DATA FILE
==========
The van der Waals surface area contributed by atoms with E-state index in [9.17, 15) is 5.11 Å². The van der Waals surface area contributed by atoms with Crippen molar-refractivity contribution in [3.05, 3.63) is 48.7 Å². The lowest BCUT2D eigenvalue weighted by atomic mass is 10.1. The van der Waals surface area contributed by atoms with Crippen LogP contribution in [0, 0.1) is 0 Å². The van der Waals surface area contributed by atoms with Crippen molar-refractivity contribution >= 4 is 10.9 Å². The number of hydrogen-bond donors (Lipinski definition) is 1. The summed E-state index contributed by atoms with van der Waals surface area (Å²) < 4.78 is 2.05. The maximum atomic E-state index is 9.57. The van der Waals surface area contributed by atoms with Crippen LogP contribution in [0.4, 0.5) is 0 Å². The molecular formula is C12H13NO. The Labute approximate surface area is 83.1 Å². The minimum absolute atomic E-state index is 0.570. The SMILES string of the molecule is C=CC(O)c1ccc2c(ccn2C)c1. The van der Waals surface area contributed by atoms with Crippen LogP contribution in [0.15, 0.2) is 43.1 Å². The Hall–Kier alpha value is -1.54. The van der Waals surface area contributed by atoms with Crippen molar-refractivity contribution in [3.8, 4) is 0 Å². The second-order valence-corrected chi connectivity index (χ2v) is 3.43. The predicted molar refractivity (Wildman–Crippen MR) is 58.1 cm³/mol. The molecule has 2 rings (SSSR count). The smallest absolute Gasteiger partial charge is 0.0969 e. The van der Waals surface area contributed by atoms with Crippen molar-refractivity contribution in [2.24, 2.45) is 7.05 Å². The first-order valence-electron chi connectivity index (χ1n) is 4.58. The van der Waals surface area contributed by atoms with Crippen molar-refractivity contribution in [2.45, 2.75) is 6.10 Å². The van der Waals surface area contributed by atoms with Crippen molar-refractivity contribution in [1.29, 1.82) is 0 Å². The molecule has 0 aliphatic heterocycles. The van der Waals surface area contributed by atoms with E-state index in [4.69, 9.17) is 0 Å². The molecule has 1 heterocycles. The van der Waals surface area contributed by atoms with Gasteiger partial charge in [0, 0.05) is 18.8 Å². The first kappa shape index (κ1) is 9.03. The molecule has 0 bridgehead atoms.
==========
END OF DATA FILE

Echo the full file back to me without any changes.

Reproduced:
The van der Waals surface area contributed by atoms with E-state index in [9.17, 15) is 5.11 Å². The van der Waals surface area contributed by atoms with Crippen molar-refractivity contribution in [3.05, 3.63) is 48.7 Å². The lowest BCUT2D eigenvalue weighted by atomic mass is 10.1. The van der Waals surface area contributed by atoms with Crippen LogP contribution in [0, 0.1) is 0 Å². The van der Waals surface area contributed by atoms with Crippen molar-refractivity contribution >= 4 is 10.9 Å². The number of hydrogen-bond donors (Lipinski definition) is 1. The summed E-state index contributed by atoms with van der Waals surface area (Å²) < 4.78 is 2.05. The maximum atomic E-state index is 9.57. The van der Waals surface area contributed by atoms with Crippen LogP contribution in [0.4, 0.5) is 0 Å². The molecular formula is C12H13NO. The Labute approximate surface area is 83.1 Å². The minimum absolute atomic E-state index is 0.570. The SMILES string of the molecule is C=CC(O)c1ccc2c(ccn2C)c1. The van der Waals surface area contributed by atoms with Crippen LogP contribution in [0.15, 0.2) is 43.1 Å². The Hall–Kier alpha value is -1.54. The van der Waals surface area contributed by atoms with Crippen molar-refractivity contribution in [3.8, 4) is 0 Å². The second-order valence-corrected chi connectivity index (χ2v) is 3.43. The predicted molar refractivity (Wildman–Crippen MR) is 58.1 cm³/mol. The molecule has 2 rings (SSSR count). The smallest absolute Gasteiger partial charge is 0.0969 e. The van der Waals surface area contributed by atoms with Crippen molar-refractivity contribution in [2.24, 2.45) is 7.05 Å². The first-order valence-electron chi connectivity index (χ1n) is 4.58. The van der Waals surface area contributed by atoms with Crippen molar-refractivity contribution in [2.45, 2.75) is 6.10 Å². The van der Waals surface area contributed by atoms with Crippen molar-refractivity contribution in [1.29, 1.82) is 0 Å². The molecule has 0 aliphatic heterocycles. The van der Waals surface area contributed by atoms with E-state index in [4.69, 9.17) is 0 Å². The molecule has 1 heterocycles. The van der Waals surface area contributed by atoms with Gasteiger partial charge in [0, 0.05) is 18.8 Å². The first kappa shape index (κ1) is 9.03. The molecule has 0 bridgehead atoms.